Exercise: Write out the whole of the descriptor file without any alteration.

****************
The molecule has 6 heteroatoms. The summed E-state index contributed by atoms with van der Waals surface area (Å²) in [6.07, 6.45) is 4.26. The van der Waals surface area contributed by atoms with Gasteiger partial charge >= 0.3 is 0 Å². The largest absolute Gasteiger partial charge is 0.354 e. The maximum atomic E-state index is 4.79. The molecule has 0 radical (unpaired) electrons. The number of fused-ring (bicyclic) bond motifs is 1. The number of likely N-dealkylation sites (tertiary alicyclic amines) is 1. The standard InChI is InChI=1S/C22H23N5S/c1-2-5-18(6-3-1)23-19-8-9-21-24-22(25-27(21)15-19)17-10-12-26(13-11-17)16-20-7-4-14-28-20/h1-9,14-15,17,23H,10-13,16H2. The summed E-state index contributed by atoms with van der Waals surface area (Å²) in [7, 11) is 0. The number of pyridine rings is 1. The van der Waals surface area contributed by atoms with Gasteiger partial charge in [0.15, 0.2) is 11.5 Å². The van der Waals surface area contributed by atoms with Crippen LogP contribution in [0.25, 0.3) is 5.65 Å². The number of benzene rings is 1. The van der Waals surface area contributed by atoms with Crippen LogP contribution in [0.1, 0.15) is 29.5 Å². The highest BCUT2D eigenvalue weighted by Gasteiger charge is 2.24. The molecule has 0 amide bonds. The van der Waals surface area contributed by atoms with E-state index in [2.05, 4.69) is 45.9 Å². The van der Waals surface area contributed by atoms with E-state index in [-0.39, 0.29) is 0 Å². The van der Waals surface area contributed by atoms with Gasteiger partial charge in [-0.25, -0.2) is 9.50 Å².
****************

The molecule has 6 heteroatoms. The summed E-state index contributed by atoms with van der Waals surface area (Å²) in [6.07, 6.45) is 4.26. The van der Waals surface area contributed by atoms with Gasteiger partial charge >= 0.3 is 0 Å². The largest absolute Gasteiger partial charge is 0.354 e. The maximum atomic E-state index is 4.79. The molecule has 0 radical (unpaired) electrons. The number of fused-ring (bicyclic) bond motifs is 1. The number of likely N-dealkylation sites (tertiary alicyclic amines) is 1. The standard InChI is InChI=1S/C22H23N5S/c1-2-5-18(6-3-1)23-19-8-9-21-24-22(25-27(21)15-19)17-10-12-26(13-11-17)16-20-7-4-14-28-20/h1-9,14-15,17,23H,10-13,16H2. The summed E-state index contributed by atoms with van der Waals surface area (Å²) in [7, 11) is 0. The number of pyridine rings is 1. The van der Waals surface area contributed by atoms with Gasteiger partial charge in [0.15, 0.2) is 11.5 Å². The van der Waals surface area contributed by atoms with Crippen LogP contribution in [0.25, 0.3) is 5.65 Å². The number of benzene rings is 1. The van der Waals surface area contributed by atoms with Crippen LogP contribution in [0.1, 0.15) is 29.5 Å². The highest BCUT2D eigenvalue weighted by Gasteiger charge is 2.24. The molecule has 0 amide bonds. The van der Waals surface area contributed by atoms with E-state index in [2.05, 4.69) is 45.9 Å². The van der Waals surface area contributed by atoms with E-state index in [-0.39, 0.29) is 0 Å². The van der Waals surface area contributed by atoms with Gasteiger partial charge in [-0.25, -0.2) is 9.50 Å².